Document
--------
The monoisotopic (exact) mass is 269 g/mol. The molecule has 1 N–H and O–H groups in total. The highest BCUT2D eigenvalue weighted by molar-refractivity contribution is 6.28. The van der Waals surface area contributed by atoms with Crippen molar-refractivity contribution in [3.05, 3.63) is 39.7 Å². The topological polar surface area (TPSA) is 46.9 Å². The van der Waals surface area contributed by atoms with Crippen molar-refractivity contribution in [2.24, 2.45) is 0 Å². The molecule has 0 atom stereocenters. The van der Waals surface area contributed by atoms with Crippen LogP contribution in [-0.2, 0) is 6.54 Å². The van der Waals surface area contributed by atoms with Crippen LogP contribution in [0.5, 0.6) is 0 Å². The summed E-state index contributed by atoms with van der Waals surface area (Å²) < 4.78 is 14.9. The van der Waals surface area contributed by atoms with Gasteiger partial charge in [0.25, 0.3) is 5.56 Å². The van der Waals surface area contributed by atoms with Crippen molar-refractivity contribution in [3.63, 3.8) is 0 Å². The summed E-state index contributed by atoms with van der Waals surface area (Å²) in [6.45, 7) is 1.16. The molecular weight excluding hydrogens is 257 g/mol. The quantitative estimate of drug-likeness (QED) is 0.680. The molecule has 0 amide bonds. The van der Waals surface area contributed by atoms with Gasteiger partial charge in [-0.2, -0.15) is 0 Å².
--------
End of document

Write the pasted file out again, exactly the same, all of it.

The monoisotopic (exact) mass is 269 g/mol. The molecule has 1 N–H and O–H groups in total. The highest BCUT2D eigenvalue weighted by molar-refractivity contribution is 6.28. The van der Waals surface area contributed by atoms with Crippen molar-refractivity contribution in [3.05, 3.63) is 39.7 Å². The topological polar surface area (TPSA) is 46.9 Å². The van der Waals surface area contributed by atoms with Crippen molar-refractivity contribution in [2.24, 2.45) is 0 Å². The molecule has 0 atom stereocenters. The van der Waals surface area contributed by atoms with Crippen LogP contribution in [-0.2, 0) is 6.54 Å². The van der Waals surface area contributed by atoms with Crippen LogP contribution in [0.5, 0.6) is 0 Å². The summed E-state index contributed by atoms with van der Waals surface area (Å²) < 4.78 is 14.9. The van der Waals surface area contributed by atoms with Gasteiger partial charge in [0.25, 0.3) is 5.56 Å². The van der Waals surface area contributed by atoms with Crippen molar-refractivity contribution in [3.63, 3.8) is 0 Å². The summed E-state index contributed by atoms with van der Waals surface area (Å²) in [6.45, 7) is 1.16. The molecular weight excluding hydrogens is 257 g/mol. The quantitative estimate of drug-likeness (QED) is 0.680. The molecule has 0 amide bonds. The van der Waals surface area contributed by atoms with Gasteiger partial charge in [-0.2, -0.15) is 0 Å².